PORT ST. LUCIE, Fla. - After more than a month of golf outings, clubhouse practical jokes and minor-league lineups, playtime is pretty much over for the Mets. With exactly two weeks to go before Opening Day, the team's decision-makers have serious work to do, and this final stretch is when jobs will be won or lost.
There still are a handful of roster spots at stake, and the Mets' bullpen remains in disarray beyond Francisco Rodriguez and Pedro Feliciano. The fifth starter has yet to be named, there could be as many as two seats open on the bench, and even first base - long considered the property of Daniel Murphy - could become up for grabs not long after the season begins.
"Spring training is great early on," general manager Omar Minaya said. "It's more about the guys getting in shape and some of the young guys that have opened up some eyes. I think we had a lot of that this camp.
"But that's all a buildup to now, and then you really get a feel during that last 10-day window. It's like, 'OK, let's play now.' Everybody's arm is stretched out. Their legs are better. The game gets a little bit faster."
The Mets didn't make much progress Sunday in any of those areas. Minaya and assistant GM Wayne Krivsky climbed into an SUV together for the two-hour drive to Kissimmee, where Jon Niese, the leading candidate for the No. 5 spot, was supposed to start against the Astros. Jenrry Mejia and Ryota Igarashi also were supposed to audition, but the game was washed out after only one inning - and a 50-minute delay.
Back at Tradition Field, Nelson Figueroa was assigned to an unofficial start against Michigan - Fred Wilpon's alma mater. It was a regular lineup, for the most part, and the Mets bounced the Wolverines, 8-1.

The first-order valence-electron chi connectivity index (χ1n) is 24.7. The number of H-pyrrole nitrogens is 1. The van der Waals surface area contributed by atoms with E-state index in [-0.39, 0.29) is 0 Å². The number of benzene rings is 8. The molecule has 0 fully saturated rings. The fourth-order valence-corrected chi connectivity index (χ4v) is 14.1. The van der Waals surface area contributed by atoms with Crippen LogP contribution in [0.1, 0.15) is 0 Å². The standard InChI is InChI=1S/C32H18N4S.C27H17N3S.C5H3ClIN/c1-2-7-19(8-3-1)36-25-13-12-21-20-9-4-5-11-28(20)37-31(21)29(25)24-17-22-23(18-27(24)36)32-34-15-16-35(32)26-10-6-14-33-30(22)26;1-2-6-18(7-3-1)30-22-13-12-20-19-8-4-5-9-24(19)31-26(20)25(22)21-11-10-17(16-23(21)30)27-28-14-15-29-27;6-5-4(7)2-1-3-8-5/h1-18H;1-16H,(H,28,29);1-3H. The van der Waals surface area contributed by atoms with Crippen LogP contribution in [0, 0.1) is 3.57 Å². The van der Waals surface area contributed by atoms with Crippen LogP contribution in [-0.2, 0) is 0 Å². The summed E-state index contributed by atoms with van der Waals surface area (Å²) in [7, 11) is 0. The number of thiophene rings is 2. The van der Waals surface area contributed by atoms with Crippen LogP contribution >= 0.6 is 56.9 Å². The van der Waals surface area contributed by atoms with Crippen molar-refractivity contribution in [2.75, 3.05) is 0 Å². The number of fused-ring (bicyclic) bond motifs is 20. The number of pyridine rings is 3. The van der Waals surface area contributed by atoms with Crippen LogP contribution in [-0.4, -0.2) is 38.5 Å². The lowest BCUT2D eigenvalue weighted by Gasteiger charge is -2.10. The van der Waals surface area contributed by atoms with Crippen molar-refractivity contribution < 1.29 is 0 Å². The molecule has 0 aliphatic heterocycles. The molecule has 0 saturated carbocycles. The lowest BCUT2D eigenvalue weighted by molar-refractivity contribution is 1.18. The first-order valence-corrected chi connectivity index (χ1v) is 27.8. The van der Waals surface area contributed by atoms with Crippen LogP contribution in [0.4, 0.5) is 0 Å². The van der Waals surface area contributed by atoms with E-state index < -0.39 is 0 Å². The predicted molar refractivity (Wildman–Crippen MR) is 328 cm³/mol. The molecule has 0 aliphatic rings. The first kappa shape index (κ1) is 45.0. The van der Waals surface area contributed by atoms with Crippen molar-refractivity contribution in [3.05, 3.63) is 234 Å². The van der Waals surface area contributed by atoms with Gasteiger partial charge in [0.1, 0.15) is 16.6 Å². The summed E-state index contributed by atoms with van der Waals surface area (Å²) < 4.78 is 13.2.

The rainout, however, was costly. From now on, every day takes on added significance, which is why each lineup has more of a purpose going forward. For today's trip to Viera, the bus will be loaded with job-seekers: Ruben Tejada, Gary Matthews Jr., Mike Jacobs, Fernando Tatis, Chris Carter, Henry Blanco and Frank Catalanotto.
Tejada is pushing Alex Cora for the starting job in Jose Reyes' absence, but he will be needed on the bench anyway as another backup shortstop. Matthews is jostling with Angel Pagan to be Carlos Beltran's replacement. Jacobs has emerged as a threat to Murphy's playing time and is trying to fend off Catalanotto, a more versatile player and experienced pinch hitter.
On the pitching side, Niese allowed three hits and one run to the Astros in the one inning before the game was called. Technically, he's still battling Fernando Nieve and, to a lesser extent, Hisanori Takahashi for the rotation's final spot. Nieve struck out two in two hitless innings against Michigan and Takahashi also whiffed a pair, allowing one hit in his two scoreless innings.
Nieve is almost certain to make the Opening Day roster as long as he doesn't implode during the next two weeks - simply because he is out of options and the Mets fear losing him on waivers. Minaya admits that can be as much a part of putting together his Opening Day roster as talent alone.
"We put so much emphasis into the last week," he said, "and then, two weeks in, we're already saying, 'Shoot, we've got to change.' We put so much emphasis into the 25-man roster, but the reality is it's not about the 25. You're not just looking at five starters, you're looking at eight to 10 starters. You're not looking at seven relievers, you're looking at about 12, 14 relievers you want to have in the pool.
"The biggest thing is you don't want to get fooled by spring training, good or bad. You have to look at a lot of the history, too. You have to look at guys, what their history has been, and weigh that with what you're seeing right now."